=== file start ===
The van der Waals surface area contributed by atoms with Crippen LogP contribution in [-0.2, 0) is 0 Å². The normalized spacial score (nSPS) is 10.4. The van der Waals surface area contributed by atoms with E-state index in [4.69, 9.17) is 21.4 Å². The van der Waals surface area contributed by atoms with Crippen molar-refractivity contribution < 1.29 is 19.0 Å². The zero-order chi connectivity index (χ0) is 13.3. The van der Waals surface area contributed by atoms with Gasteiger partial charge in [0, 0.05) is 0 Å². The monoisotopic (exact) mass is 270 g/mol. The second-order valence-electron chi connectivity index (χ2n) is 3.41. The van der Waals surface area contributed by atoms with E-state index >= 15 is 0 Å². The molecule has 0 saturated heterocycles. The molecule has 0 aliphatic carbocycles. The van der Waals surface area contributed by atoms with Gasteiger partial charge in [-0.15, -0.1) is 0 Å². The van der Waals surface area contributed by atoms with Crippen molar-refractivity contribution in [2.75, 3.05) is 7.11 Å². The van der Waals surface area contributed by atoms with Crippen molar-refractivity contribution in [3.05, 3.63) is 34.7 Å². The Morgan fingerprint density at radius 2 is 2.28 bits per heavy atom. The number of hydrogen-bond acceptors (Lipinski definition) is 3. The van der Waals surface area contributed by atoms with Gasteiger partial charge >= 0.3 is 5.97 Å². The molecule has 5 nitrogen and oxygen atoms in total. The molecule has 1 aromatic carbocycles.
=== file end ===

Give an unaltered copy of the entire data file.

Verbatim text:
The van der Waals surface area contributed by atoms with Crippen LogP contribution in [-0.2, 0) is 0 Å². The normalized spacial score (nSPS) is 10.4. The van der Waals surface area contributed by atoms with E-state index in [4.69, 9.17) is 21.4 Å². The van der Waals surface area contributed by atoms with Crippen molar-refractivity contribution < 1.29 is 19.0 Å². The zero-order chi connectivity index (χ0) is 13.3. The van der Waals surface area contributed by atoms with Gasteiger partial charge in [0, 0.05) is 0 Å². The monoisotopic (exact) mass is 270 g/mol. The second-order valence-electron chi connectivity index (χ2n) is 3.41. The van der Waals surface area contributed by atoms with E-state index >= 15 is 0 Å². The molecule has 0 saturated heterocycles. The molecule has 0 aliphatic carbocycles. The van der Waals surface area contributed by atoms with Gasteiger partial charge in [-0.15, -0.1) is 0 Å². The van der Waals surface area contributed by atoms with Crippen molar-refractivity contribution in [2.75, 3.05) is 7.11 Å². The van der Waals surface area contributed by atoms with Crippen molar-refractivity contribution in [3.05, 3.63) is 34.7 Å². The Morgan fingerprint density at radius 2 is 2.28 bits per heavy atom. The number of hydrogen-bond acceptors (Lipinski definition) is 3. The van der Waals surface area contributed by atoms with Gasteiger partial charge >= 0.3 is 5.97 Å². The molecule has 5 nitrogen and oxygen atoms in total. The molecule has 1 aromatic carbocycles.